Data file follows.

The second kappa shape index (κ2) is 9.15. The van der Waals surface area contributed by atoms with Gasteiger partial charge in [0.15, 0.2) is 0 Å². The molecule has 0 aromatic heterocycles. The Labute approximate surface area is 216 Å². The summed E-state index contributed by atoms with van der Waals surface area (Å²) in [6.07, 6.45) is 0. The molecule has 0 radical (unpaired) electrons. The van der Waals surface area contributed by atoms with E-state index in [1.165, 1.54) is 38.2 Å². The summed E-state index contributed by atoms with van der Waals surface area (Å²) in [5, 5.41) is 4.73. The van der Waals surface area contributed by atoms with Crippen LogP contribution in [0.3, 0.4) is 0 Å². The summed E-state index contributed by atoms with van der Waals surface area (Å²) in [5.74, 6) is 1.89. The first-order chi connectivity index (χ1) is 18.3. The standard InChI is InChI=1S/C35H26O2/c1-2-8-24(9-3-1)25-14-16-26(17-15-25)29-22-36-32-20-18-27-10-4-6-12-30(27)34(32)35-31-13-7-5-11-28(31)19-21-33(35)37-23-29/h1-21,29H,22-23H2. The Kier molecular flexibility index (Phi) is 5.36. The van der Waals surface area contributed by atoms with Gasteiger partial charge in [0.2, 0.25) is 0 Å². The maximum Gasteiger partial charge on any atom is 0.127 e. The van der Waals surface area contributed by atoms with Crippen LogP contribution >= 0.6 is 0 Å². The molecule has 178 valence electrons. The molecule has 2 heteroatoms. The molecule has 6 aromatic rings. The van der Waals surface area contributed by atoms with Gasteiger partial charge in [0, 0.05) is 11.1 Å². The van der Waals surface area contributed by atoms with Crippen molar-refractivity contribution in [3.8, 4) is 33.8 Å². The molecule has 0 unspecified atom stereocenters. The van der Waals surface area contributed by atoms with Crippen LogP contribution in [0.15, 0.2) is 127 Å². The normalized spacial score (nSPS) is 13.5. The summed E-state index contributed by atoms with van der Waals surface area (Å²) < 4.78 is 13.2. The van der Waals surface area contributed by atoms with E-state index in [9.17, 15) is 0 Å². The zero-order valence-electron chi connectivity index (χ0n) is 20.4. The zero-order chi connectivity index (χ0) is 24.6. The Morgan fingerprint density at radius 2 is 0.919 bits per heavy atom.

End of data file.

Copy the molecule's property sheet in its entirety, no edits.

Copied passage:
The second kappa shape index (κ2) is 9.15. The van der Waals surface area contributed by atoms with Gasteiger partial charge in [0.15, 0.2) is 0 Å². The molecule has 0 aromatic heterocycles. The Labute approximate surface area is 216 Å². The summed E-state index contributed by atoms with van der Waals surface area (Å²) in [6.07, 6.45) is 0. The molecule has 0 radical (unpaired) electrons. The van der Waals surface area contributed by atoms with E-state index in [1.165, 1.54) is 38.2 Å². The summed E-state index contributed by atoms with van der Waals surface area (Å²) in [5, 5.41) is 4.73. The van der Waals surface area contributed by atoms with Crippen LogP contribution in [0.3, 0.4) is 0 Å². The summed E-state index contributed by atoms with van der Waals surface area (Å²) in [5.74, 6) is 1.89. The first-order chi connectivity index (χ1) is 18.3. The standard InChI is InChI=1S/C35H26O2/c1-2-8-24(9-3-1)25-14-16-26(17-15-25)29-22-36-32-20-18-27-10-4-6-12-30(27)34(32)35-31-13-7-5-11-28(31)19-21-33(35)37-23-29/h1-21,29H,22-23H2. The Kier molecular flexibility index (Phi) is 5.36. The van der Waals surface area contributed by atoms with Gasteiger partial charge in [0.2, 0.25) is 0 Å². The maximum Gasteiger partial charge on any atom is 0.127 e. The van der Waals surface area contributed by atoms with Crippen LogP contribution >= 0.6 is 0 Å². The molecule has 178 valence electrons. The molecule has 2 heteroatoms. The molecule has 6 aromatic rings. The van der Waals surface area contributed by atoms with Gasteiger partial charge in [0, 0.05) is 11.1 Å². The van der Waals surface area contributed by atoms with Crippen molar-refractivity contribution in [3.8, 4) is 33.8 Å². The molecule has 0 unspecified atom stereocenters. The van der Waals surface area contributed by atoms with Crippen LogP contribution in [0.15, 0.2) is 127 Å². The normalized spacial score (nSPS) is 13.5. The summed E-state index contributed by atoms with van der Waals surface area (Å²) < 4.78 is 13.2. The van der Waals surface area contributed by atoms with E-state index in [9.17, 15) is 0 Å². The zero-order valence-electron chi connectivity index (χ0n) is 20.4. The zero-order chi connectivity index (χ0) is 24.6. The Morgan fingerprint density at radius 2 is 0.919 bits per heavy atom.